Monday, July 11, 2022

Wisconsin Supreme Court's Decision to Make Voting by Absentee Ballot More Difficult and Burdensome

Monday - July 11, 2022

What It Means for Wisconsin Voters in the August Primary and November General Elections 

On Friday morning, the conservative, anti-voter majority on the Wisconsin Supreme Court ruled 4 to 3 that the use of safe and secure drop boxes for the return of absentee ballots in Wisconsin must be severely limited from now on and that the return of absentee ballots to election clerks will also be severely limited to only the person filling out and voting with that absentee ballot. Both of these rulings will impose undue hardships and barriers to voting for thousands of Wisconsinites with disabilities and for elderly voters in particular, and for all voters generally.

The Teigen vs. Wisconsin Elections Commission decision was not entirely unexpected but is still massively disappointing to those of us who believe in fair and free elections in this state and that voting ought to be safe, convenient, simple and straightforward rather than more difficult, uncertain, onerous and burdensome that this decision now makes it and that the majority party in the Wisconsin Legislature has been trying to do for several years now.

In 2020, because of the nationwide COVID 19 epidemic, the Wisconsin Elections Commission (WEC) voted unanimously to allow the placement of safe and secure voting drop boxes as a reasonable and sensible way to return absentee ballots to election clerks, especially close to an election day because of the unreliability of the US Mail as the sole means of returning absentee ballots not cast in-person (as in early voting). By 2021, the number of safe and secure drop boxes had risen to 570 spread across 66 of Wisconsin's 72 counties. But, because Wisconsin statutes do not explicitly authorize the utilization of drop boxes, opponents who want to restrict voting sued to ban them and in Friday's misguided and unreasonably narrow ruling, conservatives on the Wisconsin Supreme Court agreed.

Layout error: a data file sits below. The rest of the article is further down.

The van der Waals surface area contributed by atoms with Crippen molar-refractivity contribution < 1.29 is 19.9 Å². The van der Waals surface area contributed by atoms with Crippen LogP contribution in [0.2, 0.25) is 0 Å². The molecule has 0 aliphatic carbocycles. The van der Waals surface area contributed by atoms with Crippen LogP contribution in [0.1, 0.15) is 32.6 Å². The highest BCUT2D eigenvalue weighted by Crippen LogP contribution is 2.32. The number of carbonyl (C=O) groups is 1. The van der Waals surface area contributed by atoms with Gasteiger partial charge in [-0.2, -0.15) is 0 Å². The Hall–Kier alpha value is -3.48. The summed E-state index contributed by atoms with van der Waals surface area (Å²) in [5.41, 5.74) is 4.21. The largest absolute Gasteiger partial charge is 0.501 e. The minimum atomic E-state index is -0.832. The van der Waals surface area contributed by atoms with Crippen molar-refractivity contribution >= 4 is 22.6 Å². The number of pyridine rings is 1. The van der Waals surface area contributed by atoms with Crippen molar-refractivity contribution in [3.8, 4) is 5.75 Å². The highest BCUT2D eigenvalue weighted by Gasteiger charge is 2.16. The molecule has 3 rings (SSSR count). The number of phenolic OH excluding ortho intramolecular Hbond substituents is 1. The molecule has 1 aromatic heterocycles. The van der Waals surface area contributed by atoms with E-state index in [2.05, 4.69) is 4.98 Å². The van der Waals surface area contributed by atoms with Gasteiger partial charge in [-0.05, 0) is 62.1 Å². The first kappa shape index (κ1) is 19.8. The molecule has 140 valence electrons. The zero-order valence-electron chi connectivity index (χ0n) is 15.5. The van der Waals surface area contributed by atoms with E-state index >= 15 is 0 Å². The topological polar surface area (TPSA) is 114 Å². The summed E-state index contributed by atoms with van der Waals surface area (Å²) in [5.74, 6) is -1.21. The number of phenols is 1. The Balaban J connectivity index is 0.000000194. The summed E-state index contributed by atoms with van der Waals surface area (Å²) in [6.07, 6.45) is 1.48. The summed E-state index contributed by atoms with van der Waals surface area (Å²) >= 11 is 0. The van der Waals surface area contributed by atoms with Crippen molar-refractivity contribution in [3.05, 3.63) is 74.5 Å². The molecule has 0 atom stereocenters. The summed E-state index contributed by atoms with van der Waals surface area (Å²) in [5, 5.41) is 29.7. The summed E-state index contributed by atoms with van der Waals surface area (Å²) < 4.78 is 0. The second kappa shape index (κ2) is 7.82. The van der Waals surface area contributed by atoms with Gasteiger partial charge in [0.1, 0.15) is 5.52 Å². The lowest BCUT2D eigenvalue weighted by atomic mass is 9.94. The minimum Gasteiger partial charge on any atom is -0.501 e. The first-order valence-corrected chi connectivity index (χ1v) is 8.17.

Likewise, WEC unanimously voted in 2020 to allow a neighbor, friend or family member to deliver the absentee ballot of a person with disabilities or an elderly voter to the election clerk but on Friday, conservatives outvoted the moderate justices 4 to 3 and outrageously stipulated that disabled voters or elderly citizens had to deliver their absentee ballots themselves, without regard to their physical ability to be able to do so. Fortunately, according to the Disability Rights Wisconsin, there are federal protections in place that will allow for assistance for voters with disabilities to return absentee ballots.

The Wisconsin Supreme Court was silent on the question of whether or not a family member, neighbor or friend can still simply take the absentee ballot of a disabled person or elderly voter and drop it in a US Mailbox.

As a practical matter, the implications for Wisconsin voters for the upcoming August partisan primary and the November general election seem to be these:

  • Safe and secure voter drop boxes that are "unstaffed" are now prohibited throughout Wisconsin. There is considerable doubt and ambiguity at the moment about whether or not a "staffed" drop box that is attached to an election clerk's office will be permitted to return your absentee ballot. For now, we would advise erring on the side of caution and either getting your absentee ballot in the US Mail in plenty of time (two weeks) before Election Day or delivering your own absentee ballot in person to your election clerk's office before Election Day.
  • If you are disabled or otherwise unable to deliver your own absentee ballot to your election clerk, call your election clerk's office to arrange for your ballot to be picked up and/or call Disability Rights Wisconsin "voter hotline" at 844-347-8683 for assistance.
  • You should place your own absentee ballot in a US Mailbox yourself, if you plan on voting by mail. But if you are disabled or otherwise unable to get to a US Mailbox by yourself, call your local election clerk and/or the DRW "voter hotline" at 844-347-8683.